Just a thought on the comments on Jeff Lamb's work , [and most lead designers]. Without knowing about Jeff's project teams , it seems unlikely that he personally detailed the roof/walls etc alone. Most good sized projects rely on group work , eh..


Buildings are the work of many hands....so credit for buildings success and failure can be spread to all team members.

It's also no accident that many, if not most of Jeff L's early projects have suffered from severe problems...many inherent in the focus on so much complexity created with such low budgets.


It seems unlikely that Jeff Lamb will get any great projects (in this town)as his prior company owes money that he has never reconciled (he never addressed the legal judgement that was served to his prior company). I know a number of people that he still owes money to.


It seems unlikely that Jeff Lamb will get any great projects (in this town)as his prior company owes money that he has never reconciled (he never addressed the legal judgement that was served to his prior company). I know a number of people that he still owes money to.


M/K II? that's pretty damn insulting. even if the developer was the first to make the comparison, it seems ridiculous that the initial assumption would be that the meier and frank renovation would be inferior. why all the speculation on how great the project won't be before there are even any sketches? can't we just celebrate the home-town architects who want to help make our city more beautiful and energy efficient? i am merely excited to hear that the meier and frank building will finally be repurposed - it has been ignored for far too long. perhaps gerding-edlen continues to use gbd because they actually deliver. and let's not forget how attractive humility can be.


Weeee, an office building! How exciting! Do other cities architectural inteligentsias get excited about office buildings? An atrium in the middle with natural light, very original.I like Carlo's idea, a Norman Foster tower with M+F as the base. Or a Jean Nouvel tower.Now how did I think of that:
"A new 75-story tower designed by the architect Jean Nouvel for a site next to the Museum of Modern Art in Midtown promises to be the most exhilarating addition to the skyline in a generation. Its faceted exterior, tapering to a series of crystalline peaks, suggests an atavistic preoccupation with celestial heights. It brings to mind John Ruskin’s praise for the irrationality of Gothic architecture: “It not only dared, but delighted in, the infringement of every servile principle.” (NY Times)

I may be veering off subject a bit, but it seems the thread is dying.

Or imagine a multiuse, 250 milion Concert Hall/Opera house with a soaring lobby, an intersting glass top and the exterior of the M+F preserved.

I suppose it's better than building more lofts, but an office building and retail, sigh.

When is something "sexy" going to be built in Portland? Why do we always have to be the good wife, with virtuous, sensible, buildings and not the mistress with the big you know what...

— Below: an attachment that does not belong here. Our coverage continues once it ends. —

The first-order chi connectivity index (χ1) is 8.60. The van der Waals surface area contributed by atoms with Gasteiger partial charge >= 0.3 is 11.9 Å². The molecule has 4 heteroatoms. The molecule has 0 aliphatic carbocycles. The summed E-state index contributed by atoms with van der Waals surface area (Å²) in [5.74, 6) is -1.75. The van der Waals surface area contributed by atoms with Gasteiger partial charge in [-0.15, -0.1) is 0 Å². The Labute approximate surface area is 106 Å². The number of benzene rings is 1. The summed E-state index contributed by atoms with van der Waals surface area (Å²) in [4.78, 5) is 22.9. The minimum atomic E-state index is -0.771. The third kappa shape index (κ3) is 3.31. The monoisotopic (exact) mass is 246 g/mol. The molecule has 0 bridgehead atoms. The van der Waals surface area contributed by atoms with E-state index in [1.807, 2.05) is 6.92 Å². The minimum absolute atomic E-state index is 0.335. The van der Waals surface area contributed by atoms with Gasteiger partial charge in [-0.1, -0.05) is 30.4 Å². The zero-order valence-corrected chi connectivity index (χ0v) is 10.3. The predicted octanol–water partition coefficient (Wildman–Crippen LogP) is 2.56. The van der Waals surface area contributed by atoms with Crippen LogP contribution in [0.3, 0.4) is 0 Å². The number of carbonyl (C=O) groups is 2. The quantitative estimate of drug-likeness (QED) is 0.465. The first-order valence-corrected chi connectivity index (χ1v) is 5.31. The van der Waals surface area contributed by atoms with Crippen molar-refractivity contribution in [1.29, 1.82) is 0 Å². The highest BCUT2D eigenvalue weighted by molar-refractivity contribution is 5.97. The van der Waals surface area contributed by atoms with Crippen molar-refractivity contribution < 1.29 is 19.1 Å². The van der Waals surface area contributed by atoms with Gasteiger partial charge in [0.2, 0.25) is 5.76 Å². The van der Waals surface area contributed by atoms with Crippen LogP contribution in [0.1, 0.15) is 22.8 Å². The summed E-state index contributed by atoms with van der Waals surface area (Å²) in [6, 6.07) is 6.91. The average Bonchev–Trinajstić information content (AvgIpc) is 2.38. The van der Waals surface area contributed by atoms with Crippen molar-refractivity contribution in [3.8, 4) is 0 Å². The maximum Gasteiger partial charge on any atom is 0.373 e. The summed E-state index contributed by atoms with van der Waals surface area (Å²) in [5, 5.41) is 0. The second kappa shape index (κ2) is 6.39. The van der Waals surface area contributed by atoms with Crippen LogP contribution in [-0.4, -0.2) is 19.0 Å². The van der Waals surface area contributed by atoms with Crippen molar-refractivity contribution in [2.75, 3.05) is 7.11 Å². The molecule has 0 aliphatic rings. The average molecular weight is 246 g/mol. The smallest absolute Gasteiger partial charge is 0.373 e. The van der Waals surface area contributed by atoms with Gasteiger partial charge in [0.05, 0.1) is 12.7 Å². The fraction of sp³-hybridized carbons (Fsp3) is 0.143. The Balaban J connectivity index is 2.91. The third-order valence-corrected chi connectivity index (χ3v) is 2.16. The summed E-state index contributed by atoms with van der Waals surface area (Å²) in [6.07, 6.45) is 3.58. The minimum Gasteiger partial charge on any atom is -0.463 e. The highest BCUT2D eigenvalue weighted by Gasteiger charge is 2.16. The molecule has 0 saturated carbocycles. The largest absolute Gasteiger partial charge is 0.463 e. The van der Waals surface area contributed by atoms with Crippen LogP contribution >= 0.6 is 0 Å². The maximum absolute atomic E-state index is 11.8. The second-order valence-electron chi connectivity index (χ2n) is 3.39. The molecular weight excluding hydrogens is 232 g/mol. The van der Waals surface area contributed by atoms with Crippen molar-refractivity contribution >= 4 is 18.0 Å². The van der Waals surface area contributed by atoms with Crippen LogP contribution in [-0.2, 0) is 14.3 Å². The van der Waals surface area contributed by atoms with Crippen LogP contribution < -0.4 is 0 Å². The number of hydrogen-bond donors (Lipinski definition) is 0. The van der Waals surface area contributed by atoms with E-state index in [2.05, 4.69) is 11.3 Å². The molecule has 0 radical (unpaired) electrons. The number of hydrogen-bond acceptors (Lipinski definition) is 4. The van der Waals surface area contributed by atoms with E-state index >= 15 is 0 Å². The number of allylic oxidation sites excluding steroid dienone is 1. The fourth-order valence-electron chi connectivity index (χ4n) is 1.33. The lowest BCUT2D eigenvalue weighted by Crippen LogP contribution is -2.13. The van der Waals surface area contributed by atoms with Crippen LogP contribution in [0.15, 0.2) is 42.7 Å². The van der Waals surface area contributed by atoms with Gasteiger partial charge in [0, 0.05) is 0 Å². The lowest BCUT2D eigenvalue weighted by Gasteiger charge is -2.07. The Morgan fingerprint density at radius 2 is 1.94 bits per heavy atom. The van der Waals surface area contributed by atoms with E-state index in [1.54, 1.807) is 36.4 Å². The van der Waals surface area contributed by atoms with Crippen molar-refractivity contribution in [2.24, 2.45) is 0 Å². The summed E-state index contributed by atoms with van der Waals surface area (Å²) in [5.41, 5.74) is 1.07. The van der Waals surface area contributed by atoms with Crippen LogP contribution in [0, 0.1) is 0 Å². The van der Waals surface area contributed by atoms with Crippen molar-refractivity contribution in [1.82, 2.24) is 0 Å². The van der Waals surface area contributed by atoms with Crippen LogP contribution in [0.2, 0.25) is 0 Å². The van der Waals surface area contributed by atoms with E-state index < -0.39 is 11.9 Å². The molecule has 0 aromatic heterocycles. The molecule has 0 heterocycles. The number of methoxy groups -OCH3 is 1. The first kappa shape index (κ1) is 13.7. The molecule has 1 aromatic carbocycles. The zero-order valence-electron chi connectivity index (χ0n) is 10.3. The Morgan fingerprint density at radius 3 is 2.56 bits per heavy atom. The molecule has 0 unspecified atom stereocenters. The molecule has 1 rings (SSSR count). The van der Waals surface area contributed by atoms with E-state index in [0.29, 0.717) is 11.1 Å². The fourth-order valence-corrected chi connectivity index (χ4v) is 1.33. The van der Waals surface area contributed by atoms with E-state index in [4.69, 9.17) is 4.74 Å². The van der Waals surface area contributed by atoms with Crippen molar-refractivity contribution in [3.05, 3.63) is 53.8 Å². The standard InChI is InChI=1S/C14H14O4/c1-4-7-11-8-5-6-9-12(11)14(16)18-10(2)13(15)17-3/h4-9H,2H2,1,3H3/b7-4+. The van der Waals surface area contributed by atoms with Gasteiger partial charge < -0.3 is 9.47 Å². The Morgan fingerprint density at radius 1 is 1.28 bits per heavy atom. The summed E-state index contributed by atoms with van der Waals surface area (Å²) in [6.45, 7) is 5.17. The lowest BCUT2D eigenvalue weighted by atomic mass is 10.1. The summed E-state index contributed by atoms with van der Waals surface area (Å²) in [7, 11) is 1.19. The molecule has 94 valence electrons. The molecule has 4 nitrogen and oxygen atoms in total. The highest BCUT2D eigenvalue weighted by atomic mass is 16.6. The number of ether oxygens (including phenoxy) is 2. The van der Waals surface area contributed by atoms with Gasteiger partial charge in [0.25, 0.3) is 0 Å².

amen, the m+f remodel by gbd is about as interesting as a stubbed toe


Agreed , an office use is short sighted, since it is currently in the mix , how about a new high-rise High School with an Arts Core.


I'm not saying it is short-sighted. I think the Pearl will benefit from additional office space. I just don't think the result will be anything to write home about. Will it be good? Probably.


how about a chocolate factory full of oompa loompas! hell, how about a big amusement park inside the building with a big tall crystal hat. it would be the biggest building in portland.! wouldn't that be fun? first the building is historic, so if you want to preserve that historic fabric, or at least benefit from the tax incentive, then you have to pretty much touch it lightly - a tall big building poking out of the top is not in the spirit. second, you have to consider that someone is spending a bunch of money to make this happen, so the risk or speculation has to be at least something reasonable. at times it is not just one dudes money, but maybe a bunch of guys from new york or chicago. you can pretty much bet they have done their homework and want to know that what you are doing is fiscally responsible. an office building will work. Will a school work - maybe but WTF? i can think of million other places better fitted for a school whether elementary or higher education. When was the last time a developer went and made a school by a whim of "wouldn't it be great to do?" What about PNCA down the street?

i am happy to see that derelict building become something better than what it is, and with some activity maybe we can see some vitality on what today is a nasty transportation intersection - i think the edges of the site alone are risky, so i say go for it, and make the best damn office building you can. and if the end you walk in and go holy shit look what they have done, look at what the building is doing from an environmental standpoint then i think that is better than some architectural splendor of smooth concrete shear walls.


There is something said for local firms getting solid designers backing these larger projects (especially the more public ones). Some originality and allowing younger more forward thinking architects and designers to get involved would do some of the firms like GBD, Ankrom Moisan, and Sienna well. The reason that we are seeing so much of the same old stuff is because its all been a well oiled formula thus far and no one is willing to take it to the next level and teeter a bit on the edge of what hasn't been done before (let alone think outside the box). Speaking of originality, loved the Jeff Lamb comments by others. Jeff: 1990 is calling and they want their designer back. Sienna PLEASE take note.

thousand oaks office space

Could a dusty, old building become the Pearl District's next hot spot for dining? ... are making plans to rehabilitate two former Meier & Frank warehouses